post #74 of 85
Quote:
Originally Posted by jragosta View Post


That's a horrible example:
1. It's not an identical camera. The Samsung SIII contains a newer version of the sensor than Apple uses while the optics and memory are different. So, it's essentially saying that one component of Samsung's phone is a newer version of the same component that Apple used.
2. You're ignoring the probability for that to happen simply because of lack of alternatives. Let's say Samsung decides that they want an 8 MP camera. They send their engineers and/or buyers around to see what's available - and only have 2 or 3 to choose from. Sony offers the best balance of price, product, and availability out of all the options. If they offered Apple the best balance, it's likely that their product would be the best choice for Samsung, as well.
 

You're right, especially considering that Sony is a huge vendor in this area. They're extremely well known for cameras at all levels and cmos sensors. Beyond that people are splitting hairs comparing the use of similar commodity parts. These things are cost effective because they are supplied for multiple products in high volume.

post #75 of 85

One thing to say, haha.

 

 


Tim Cook using Galaxy Tabs as frisbees

 

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Tim Cook using Galaxy Tabs as frisbees

 

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post #76 of 85
Quote:
Originally Posted by Negafox View Post

A good article on the topic:

www . dailytech . com/ article24886.htm

The design is too broad and the patent will likely get invalidated. The reason the teardrop shape exists for ultrabooks is because of the ports in the rear. Also, prior art appears to exist.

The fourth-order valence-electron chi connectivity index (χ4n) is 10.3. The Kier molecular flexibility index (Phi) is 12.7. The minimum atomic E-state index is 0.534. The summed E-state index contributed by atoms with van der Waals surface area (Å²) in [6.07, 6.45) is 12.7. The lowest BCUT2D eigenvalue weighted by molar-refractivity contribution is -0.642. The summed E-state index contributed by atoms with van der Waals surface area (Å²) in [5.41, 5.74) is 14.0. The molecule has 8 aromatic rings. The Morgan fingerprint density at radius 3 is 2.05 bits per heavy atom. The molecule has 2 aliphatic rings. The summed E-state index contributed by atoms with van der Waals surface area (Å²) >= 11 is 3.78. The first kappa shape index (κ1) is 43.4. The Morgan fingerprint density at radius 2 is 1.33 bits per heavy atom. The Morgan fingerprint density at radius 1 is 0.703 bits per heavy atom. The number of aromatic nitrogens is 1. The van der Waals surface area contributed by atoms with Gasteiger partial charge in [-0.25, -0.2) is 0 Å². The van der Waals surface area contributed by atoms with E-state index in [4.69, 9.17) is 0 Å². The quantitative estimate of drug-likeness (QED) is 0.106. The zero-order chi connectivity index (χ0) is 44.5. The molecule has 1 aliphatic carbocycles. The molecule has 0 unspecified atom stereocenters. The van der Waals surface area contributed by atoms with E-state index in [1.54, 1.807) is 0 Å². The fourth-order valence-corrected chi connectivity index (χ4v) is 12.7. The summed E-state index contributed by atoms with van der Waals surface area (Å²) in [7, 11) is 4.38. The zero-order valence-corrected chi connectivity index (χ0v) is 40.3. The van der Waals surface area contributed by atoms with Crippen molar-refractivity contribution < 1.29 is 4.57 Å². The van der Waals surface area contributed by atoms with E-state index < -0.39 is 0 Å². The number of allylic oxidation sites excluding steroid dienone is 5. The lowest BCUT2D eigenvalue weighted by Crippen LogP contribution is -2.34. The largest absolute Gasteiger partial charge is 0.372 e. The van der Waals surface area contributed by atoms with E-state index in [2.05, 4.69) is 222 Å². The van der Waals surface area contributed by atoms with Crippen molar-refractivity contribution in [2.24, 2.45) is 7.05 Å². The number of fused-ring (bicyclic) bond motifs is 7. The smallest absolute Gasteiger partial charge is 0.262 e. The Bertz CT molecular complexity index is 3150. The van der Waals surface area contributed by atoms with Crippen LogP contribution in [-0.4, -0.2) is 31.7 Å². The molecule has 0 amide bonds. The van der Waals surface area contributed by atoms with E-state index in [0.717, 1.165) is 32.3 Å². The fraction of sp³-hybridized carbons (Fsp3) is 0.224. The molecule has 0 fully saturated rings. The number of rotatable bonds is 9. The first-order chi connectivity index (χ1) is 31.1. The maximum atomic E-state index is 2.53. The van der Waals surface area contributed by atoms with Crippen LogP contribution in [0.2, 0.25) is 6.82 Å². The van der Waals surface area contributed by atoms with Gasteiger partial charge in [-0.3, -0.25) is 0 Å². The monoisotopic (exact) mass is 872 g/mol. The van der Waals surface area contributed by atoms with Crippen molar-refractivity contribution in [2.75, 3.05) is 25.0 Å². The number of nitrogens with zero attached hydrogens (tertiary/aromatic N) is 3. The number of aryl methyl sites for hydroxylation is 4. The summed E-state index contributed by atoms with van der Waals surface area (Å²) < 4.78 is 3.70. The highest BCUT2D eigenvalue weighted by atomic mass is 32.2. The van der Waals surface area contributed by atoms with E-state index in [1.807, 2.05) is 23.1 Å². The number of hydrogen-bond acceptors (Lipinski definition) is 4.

BTW anything that Jason Mick blogs/writes, about apple, is rabidly hating on Apple
you have been warned... LOL
and he also like to rip off others articles by just listing the source at the bottom of the link. (uses the bloggers privilege)
post #77 of 85
Quote:
Originally Posted by jukes View Post

seems like a clear situation where copyright is more appropriate than a patent

You are clearly mistaken.  Copyrights are for works of art (books, movies, etc).  Design patents cover the design features of products.  The reason you can't get your mind around this being a patent is because you are only thinking of patents as "utility patents."  This is not a utility patent.  It is a design patent.

post #78 of 85
Quote:
Originally Posted by cycomiko View Post

 

Having worked through some patent applications, defenses and some challenges, the patent office is not actually that good at searching for any prior art.

I certainly trust the patent office more than naked allegation on a blog.  Show us the prior art and let us see if it infringes the claim.

post #79 of 85
Quote:
Originally Posted by DrDoppio View Post

The ultrabooks are very similar to the MBA, more than they need to be solely based on convergence, IMO. I still don't think there's a big chance of them getting sued solely based on things like the "wedge design". Here are two pictures from around 2004 to illustrate my point:

 

Sony_Vaio_Wedge_505.pngibookg4.jpg

You all need to go talk to a patent attorney (oh wait, I am a patent attorney).  I'm telling you, THIS PATENT DOESN'T COVER A TEAR DROP OR WEDGE SHAPE.  Look at the drawings (which constitute the claim in a design application).  The wedge aspect is dotted out.  That means the wedge isn't part of the claim.  The claim covers the design of the screen casing.  As I look at the design on the sony screen casing it is really apparent to me that it is not the same design as the MBA.

post #80 of 85
Quote:
Originally Posted by lightknight View Post

 

Precisely. Apple should sue Sony for preemptively copying their future products.

Before dishing out so much sarcasm, you might want to talk to a patent attorney and ask them how to interpret the claims of a design application.  You and everyone else on this blog are DEAD WRONG about the claims of the patent, interpretation of the prior art, and the patent office.  First of all, no one on this site seems to understand what a design patent is or how to interpret the claims of a design patent.  The claim of this patent does not cover the wedge shape.  It covers the screen casing.  And no Apple wouldn't sue Sony for infringement because as I see it the Sony laptop doesn't even come close to infringing...which is also why it doesn't anticipate the claim.